PAige Blog 2

Of course, there will still be times when your student will be frustrated and unsure of what to do next in a particular situation, and there will also be times when your tiger can’t wait to tell you all about the good grade on a test or the great day he or she had. While it can be upsetting to hear that your family members are having a rough day and not be able to immediately fix the situation, I think being a support system for your student is the best thing you can do for him or her. I know that when I want to vent, simply having my parents to listen to and understand what I’m feeling is a great comfort to me because it validates my feelings and makes me feel like I am not alone. They can’t fix all of my problems for me, but they are always there to listen and help me figure out how to solve my problems on my own.

I can assure you that all of the wisdom, advice, and values that you have instilled in your child have prepared him or her to make his or her own decisions here. Your child will absolutely still make mistakes, but with your guidance, your tiger can learn from these mistakes to be even better individuals in the future.


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Learning to Appreciate the Helicopter Parent

Cam photoCameron Frazier will be serving as the 2016 Head Parent Orientation Leader. He is a Senior Mechanical Engineering major from Lacassine, Louisiana. He is an LSU Ambassador and has also been involved with STRIPES, Student Government, and LSU Lacrosse. His favorite spot on campus is Tiger Stadium on Saturday night.

Four springs ago, I sat in a vehicle on my way to Louisiana State University to attend the annual Spring Invitational, an event dedicated to recruiting and orienting high achieving students across the nation. It felt like the first big step in what would be an incredible journey for me on this campus. For reference, I am the only child of two incredibly loving and caring parents. For reasons I probably don’t need to explain here, they can be a bit… hands on when it comes to big steps in my life. Attending this University, as mentioned, was definitely such a step. I’ve learned along the way that this tendency to be so active in my affairs is okay.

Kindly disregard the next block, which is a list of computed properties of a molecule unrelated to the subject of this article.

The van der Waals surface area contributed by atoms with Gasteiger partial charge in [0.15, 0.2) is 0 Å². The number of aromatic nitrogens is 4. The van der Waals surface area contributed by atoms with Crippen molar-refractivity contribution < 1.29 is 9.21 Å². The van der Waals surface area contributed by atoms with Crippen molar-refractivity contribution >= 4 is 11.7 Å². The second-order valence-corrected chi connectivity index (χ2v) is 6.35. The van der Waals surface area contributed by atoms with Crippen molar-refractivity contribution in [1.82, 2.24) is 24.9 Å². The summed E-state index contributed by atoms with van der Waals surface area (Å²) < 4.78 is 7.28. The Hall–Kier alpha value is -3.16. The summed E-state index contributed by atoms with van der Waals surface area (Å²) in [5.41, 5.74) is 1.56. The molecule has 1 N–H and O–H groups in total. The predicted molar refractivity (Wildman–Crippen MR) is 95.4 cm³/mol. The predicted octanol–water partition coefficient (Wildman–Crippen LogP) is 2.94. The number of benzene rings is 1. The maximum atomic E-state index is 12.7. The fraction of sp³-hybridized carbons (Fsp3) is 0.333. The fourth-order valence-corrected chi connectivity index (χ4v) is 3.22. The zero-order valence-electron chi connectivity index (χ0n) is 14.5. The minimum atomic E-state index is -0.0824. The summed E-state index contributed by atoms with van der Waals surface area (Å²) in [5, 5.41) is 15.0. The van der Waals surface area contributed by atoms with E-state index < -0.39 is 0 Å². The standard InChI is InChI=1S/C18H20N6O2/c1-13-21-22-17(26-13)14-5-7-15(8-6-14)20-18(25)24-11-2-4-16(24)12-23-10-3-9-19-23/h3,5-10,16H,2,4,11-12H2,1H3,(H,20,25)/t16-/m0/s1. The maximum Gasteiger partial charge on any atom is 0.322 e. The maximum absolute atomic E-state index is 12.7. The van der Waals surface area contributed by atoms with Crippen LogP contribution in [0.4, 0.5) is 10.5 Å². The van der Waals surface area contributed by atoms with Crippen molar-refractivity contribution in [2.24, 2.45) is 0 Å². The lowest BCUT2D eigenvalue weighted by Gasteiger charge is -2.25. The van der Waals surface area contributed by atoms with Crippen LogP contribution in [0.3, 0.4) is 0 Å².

Back to Spring Invitational, or SPIN as it is frequently called on campus. As I began to see and experience so many wonderful things this campus has to offer, I was overcome with the urge to be free. I wanted the upcoming fall to begin immediately so I could be on my own and tackle a million and one things. However, fall wasn’t close and I was still a part of our household of three. I wish I knew how many times during those few days I thought or mumbled “Ugh Mom.” She asked questions, she worried, and she probed me every step of the way. I can’t even imagine what she must have been experiencing as the day I would leave suddenly became painfully near. Being the stubborn child I am, though, I only saw my Mom “hovering” over me and wondered when it would end. Fast-forward through several years of wonderful experiences and it turns out that it still hasn’t. But stubborn ol’ Cam learned to appreciate it, not loathe it.

Cam pic 1

The reality is this: The transition into any University from a steady environment can be difficult for every party involved. Parents and guardians will miss their student. Students will miss home and likely never admit such a thing is occurring. Trust me when I say that there is NO reason that interactions between students and family should suffer. My parents are still as involved in my day-to-day as they were then. They still offer to shelter and protect me from two hours away. They are always calm ears I can pursue when I am in need of listening. And yes, at times they still “hover.” Your student will learn to appreciate this readiness to aid and willingness to love eventually. I encourage every family member to allow their student to come to this University and pursue their dreams; never hinder their ability to move forward. But don’t disappear either. We need you. We will always need you. We are here because of you. Allow us to fly and I promise our flight path will bring us back to you.